Structural network efficiency predicts conversion to dementia
until further notice
Number of pages
SourceNeurology, 86, 12, (2016), pp. 1112-1119
Article / Letter to editor
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SubjectDI-BCB_DCC_Theme 3: Plasticity and Memory; Neuropsychology and rehabilitation psychology; Radboudumc 1: Alzheimer`s disease DCMN: Donders Center for Medical Neuroscience; Radboudumc 3: Disorders of movement DCMN: Donders Center for Medical Neuroscience; Neuro- en revalidatiepsychologie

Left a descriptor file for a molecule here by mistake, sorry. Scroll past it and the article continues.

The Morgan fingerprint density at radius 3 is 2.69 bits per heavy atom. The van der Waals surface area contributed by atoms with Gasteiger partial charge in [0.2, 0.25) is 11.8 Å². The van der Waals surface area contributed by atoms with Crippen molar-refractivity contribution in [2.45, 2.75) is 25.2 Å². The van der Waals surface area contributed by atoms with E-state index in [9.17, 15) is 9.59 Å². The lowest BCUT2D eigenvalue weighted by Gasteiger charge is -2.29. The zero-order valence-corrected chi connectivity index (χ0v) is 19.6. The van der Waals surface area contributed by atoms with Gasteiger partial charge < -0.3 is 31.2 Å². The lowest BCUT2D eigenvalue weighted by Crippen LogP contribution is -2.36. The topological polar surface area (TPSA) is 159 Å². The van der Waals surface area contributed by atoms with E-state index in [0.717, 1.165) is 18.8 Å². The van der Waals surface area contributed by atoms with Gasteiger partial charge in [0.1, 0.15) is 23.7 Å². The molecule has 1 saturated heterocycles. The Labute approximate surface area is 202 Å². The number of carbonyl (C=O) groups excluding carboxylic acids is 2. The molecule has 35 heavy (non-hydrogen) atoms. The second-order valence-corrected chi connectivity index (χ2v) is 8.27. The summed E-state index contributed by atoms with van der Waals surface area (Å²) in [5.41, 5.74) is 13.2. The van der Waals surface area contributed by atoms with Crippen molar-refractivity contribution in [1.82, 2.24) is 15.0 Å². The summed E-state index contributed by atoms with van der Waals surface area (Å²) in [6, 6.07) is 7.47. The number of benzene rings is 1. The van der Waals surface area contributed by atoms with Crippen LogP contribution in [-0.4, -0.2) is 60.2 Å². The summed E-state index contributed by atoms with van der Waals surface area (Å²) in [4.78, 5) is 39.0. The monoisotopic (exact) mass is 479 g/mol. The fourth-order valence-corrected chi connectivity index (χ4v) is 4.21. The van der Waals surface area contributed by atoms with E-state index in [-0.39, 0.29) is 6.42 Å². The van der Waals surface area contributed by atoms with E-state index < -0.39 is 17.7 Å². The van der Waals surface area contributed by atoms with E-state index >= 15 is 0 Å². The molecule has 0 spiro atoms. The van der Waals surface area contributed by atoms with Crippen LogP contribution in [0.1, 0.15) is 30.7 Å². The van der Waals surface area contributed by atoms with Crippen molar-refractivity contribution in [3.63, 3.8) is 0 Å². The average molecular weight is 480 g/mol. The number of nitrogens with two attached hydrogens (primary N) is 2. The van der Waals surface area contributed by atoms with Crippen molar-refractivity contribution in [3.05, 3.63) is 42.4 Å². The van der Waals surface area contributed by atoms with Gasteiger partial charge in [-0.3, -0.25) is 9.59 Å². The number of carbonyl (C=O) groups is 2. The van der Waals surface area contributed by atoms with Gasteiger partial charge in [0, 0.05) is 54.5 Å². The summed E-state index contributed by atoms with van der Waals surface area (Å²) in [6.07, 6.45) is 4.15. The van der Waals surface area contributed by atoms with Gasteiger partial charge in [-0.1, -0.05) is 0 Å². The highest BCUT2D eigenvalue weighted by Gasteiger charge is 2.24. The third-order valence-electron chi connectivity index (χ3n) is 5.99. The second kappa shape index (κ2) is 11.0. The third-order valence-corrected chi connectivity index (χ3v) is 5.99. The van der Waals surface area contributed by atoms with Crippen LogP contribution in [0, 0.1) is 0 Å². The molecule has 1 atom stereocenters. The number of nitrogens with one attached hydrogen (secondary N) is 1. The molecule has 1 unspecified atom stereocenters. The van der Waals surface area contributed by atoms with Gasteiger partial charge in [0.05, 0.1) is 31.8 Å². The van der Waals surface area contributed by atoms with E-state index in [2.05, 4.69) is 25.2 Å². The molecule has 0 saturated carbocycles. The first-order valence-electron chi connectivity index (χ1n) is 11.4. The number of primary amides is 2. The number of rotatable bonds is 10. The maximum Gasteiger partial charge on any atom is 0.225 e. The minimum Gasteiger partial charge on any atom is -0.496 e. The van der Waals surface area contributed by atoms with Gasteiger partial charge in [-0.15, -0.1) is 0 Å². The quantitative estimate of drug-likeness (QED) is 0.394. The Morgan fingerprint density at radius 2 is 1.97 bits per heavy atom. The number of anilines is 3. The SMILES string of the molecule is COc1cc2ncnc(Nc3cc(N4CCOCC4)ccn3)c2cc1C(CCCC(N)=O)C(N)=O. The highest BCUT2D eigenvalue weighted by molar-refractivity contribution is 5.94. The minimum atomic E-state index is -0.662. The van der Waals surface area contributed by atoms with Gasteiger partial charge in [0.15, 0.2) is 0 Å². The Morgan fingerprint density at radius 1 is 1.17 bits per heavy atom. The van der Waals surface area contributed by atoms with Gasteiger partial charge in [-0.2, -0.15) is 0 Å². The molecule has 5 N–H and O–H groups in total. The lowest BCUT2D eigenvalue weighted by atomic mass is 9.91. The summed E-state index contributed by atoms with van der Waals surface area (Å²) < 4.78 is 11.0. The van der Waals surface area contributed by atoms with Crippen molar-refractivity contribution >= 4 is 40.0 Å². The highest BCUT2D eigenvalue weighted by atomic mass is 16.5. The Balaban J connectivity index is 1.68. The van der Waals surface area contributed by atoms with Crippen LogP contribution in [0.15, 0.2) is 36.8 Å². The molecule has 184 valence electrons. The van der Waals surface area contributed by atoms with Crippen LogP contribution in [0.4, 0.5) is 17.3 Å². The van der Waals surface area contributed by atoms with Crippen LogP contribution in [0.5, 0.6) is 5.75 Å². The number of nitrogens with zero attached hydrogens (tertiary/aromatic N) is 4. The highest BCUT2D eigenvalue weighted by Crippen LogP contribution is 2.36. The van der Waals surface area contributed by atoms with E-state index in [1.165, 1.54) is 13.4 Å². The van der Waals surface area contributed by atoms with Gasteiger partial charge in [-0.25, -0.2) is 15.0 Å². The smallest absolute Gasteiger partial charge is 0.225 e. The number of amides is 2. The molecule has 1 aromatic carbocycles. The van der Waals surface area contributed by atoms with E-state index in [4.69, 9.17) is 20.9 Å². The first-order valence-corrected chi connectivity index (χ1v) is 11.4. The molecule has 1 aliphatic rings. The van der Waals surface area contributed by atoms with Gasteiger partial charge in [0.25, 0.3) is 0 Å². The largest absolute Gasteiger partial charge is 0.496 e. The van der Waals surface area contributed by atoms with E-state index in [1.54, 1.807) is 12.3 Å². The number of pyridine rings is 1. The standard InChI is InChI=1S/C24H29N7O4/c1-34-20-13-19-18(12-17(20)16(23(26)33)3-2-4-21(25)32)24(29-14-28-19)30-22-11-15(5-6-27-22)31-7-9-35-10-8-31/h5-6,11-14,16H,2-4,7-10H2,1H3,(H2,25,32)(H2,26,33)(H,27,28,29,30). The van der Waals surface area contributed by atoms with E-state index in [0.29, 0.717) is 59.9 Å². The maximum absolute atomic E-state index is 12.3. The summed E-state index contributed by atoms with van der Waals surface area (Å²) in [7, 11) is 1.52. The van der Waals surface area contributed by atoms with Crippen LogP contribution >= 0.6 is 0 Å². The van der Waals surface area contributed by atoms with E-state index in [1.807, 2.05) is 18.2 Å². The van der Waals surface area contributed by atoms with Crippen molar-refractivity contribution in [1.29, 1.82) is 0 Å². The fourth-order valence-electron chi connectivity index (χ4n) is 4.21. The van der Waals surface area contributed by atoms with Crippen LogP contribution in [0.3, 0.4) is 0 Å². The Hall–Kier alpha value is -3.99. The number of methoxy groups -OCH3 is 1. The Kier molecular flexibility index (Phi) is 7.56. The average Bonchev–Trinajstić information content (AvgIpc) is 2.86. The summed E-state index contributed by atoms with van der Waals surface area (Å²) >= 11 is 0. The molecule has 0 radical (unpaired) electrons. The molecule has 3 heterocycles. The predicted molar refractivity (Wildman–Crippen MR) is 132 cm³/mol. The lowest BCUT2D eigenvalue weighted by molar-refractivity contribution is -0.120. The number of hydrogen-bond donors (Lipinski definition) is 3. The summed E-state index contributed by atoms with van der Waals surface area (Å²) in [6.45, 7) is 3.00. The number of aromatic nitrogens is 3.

OBJECTIVE: To examine whether structural network connectivity at baseline predicts incident all-cause dementia in a prospective hospital-based cohort of elderly participants with MRI evidence of small vessel disease (SVD). METHODS: A total of 436 participants from the Radboud University Nijmegen Diffusion Tensor and Magnetic Resonance Cohort (RUN DMC), a prospective hospital-based cohort of elderly without dementia with cerebral SVD, were included in 2006. During follow-up (2011-2012), dementia was diagnosed. The structural network was constructed from baseline diffusion tensor imaging followed by deterministic tractography and measures of efficiency using graph theory were calculated. Cox proportional regression analyses were conducted. RESULTS: During 5 years of follow-up, 32 patients developed dementia. MRI markers for SVD were strongly associated with network measures. Patients with dementia showed lower total network strength and global and local efficiency at baseline as compared with the group without dementia. Lower global network efficiency was independently associated with increased risk of incident all-cause dementia (hazard ratio 0.63, 95% confidence interval 0.42-0.96, p = 0.032); in contrast, individual SVD markers including lacunes, white matter hyperintensities volume, and atrophy were not independently associated. CONCLUSIONS: These results support a role of network disruption playing a pivotal role in the genesis of dementia in SVD, and suggest network analysis of the connectivity of white matter has potential as a predictive marker in the disease.
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